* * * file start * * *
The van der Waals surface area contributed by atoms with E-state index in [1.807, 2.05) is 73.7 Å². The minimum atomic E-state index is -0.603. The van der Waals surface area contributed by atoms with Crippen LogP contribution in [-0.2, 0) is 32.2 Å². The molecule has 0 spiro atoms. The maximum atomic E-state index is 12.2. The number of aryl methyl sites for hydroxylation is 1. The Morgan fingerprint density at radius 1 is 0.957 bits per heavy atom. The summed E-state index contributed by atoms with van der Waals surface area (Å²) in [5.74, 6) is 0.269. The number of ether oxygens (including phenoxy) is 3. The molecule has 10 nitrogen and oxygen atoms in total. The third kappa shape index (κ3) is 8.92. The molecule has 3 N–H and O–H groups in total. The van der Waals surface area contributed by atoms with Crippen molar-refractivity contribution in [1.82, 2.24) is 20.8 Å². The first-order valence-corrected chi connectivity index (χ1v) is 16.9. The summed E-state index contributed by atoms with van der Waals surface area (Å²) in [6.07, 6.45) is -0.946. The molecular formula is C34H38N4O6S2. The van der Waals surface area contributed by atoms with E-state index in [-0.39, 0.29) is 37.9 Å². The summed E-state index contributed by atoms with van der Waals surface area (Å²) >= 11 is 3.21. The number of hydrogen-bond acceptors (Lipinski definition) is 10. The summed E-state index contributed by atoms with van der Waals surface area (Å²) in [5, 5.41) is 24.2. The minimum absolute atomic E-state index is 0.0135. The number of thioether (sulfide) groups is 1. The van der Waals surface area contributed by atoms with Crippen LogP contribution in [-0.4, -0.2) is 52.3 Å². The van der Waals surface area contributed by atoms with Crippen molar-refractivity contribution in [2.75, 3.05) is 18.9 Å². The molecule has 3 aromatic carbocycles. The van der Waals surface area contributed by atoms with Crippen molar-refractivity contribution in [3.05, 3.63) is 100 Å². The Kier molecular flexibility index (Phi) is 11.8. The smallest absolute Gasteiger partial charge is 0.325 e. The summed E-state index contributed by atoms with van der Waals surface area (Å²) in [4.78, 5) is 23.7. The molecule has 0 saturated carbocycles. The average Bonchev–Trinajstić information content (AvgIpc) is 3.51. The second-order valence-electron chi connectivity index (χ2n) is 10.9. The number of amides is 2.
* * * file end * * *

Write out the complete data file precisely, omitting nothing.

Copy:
The van der Waals surface area contributed by atoms with E-state index in [1.807, 2.05) is 73.7 Å². The minimum atomic E-state index is -0.603. The van der Waals surface area contributed by atoms with Crippen LogP contribution in [-0.2, 0) is 32.2 Å². The molecule has 0 spiro atoms. The maximum atomic E-state index is 12.2. The number of aryl methyl sites for hydroxylation is 1. The Morgan fingerprint density at radius 1 is 0.957 bits per heavy atom. The summed E-state index contributed by atoms with van der Waals surface area (Å²) in [5.74, 6) is 0.269. The number of ether oxygens (including phenoxy) is 3. The molecule has 10 nitrogen and oxygen atoms in total. The third kappa shape index (κ3) is 8.92. The molecule has 3 N–H and O–H groups in total. The van der Waals surface area contributed by atoms with Crippen molar-refractivity contribution in [1.82, 2.24) is 20.8 Å². The first-order valence-corrected chi connectivity index (χ1v) is 16.9. The summed E-state index contributed by atoms with van der Waals surface area (Å²) in [6.07, 6.45) is -0.946. The molecular formula is C34H38N4O6S2. The van der Waals surface area contributed by atoms with E-state index in [-0.39, 0.29) is 37.9 Å². The summed E-state index contributed by atoms with van der Waals surface area (Å²) >= 11 is 3.21. The number of hydrogen-bond acceptors (Lipinski definition) is 10. The summed E-state index contributed by atoms with van der Waals surface area (Å²) in [5, 5.41) is 24.2. The minimum absolute atomic E-state index is 0.0135. The number of thioether (sulfide) groups is 1. The van der Waals surface area contributed by atoms with Crippen LogP contribution in [-0.4, -0.2) is 52.3 Å². The van der Waals surface area contributed by atoms with Crippen molar-refractivity contribution in [2.75, 3.05) is 18.9 Å². The molecule has 3 aromatic carbocycles. The van der Waals surface area contributed by atoms with Crippen molar-refractivity contribution in [3.05, 3.63) is 100 Å². The Kier molecular flexibility index (Phi) is 11.8. The smallest absolute Gasteiger partial charge is 0.325 e. The summed E-state index contributed by atoms with van der Waals surface area (Å²) in [4.78, 5) is 23.7. The molecule has 0 saturated carbocycles. The average Bonchev–Trinajstić information content (AvgIpc) is 3.51. The second-order valence-electron chi connectivity index (χ2n) is 10.9. The number of amides is 2.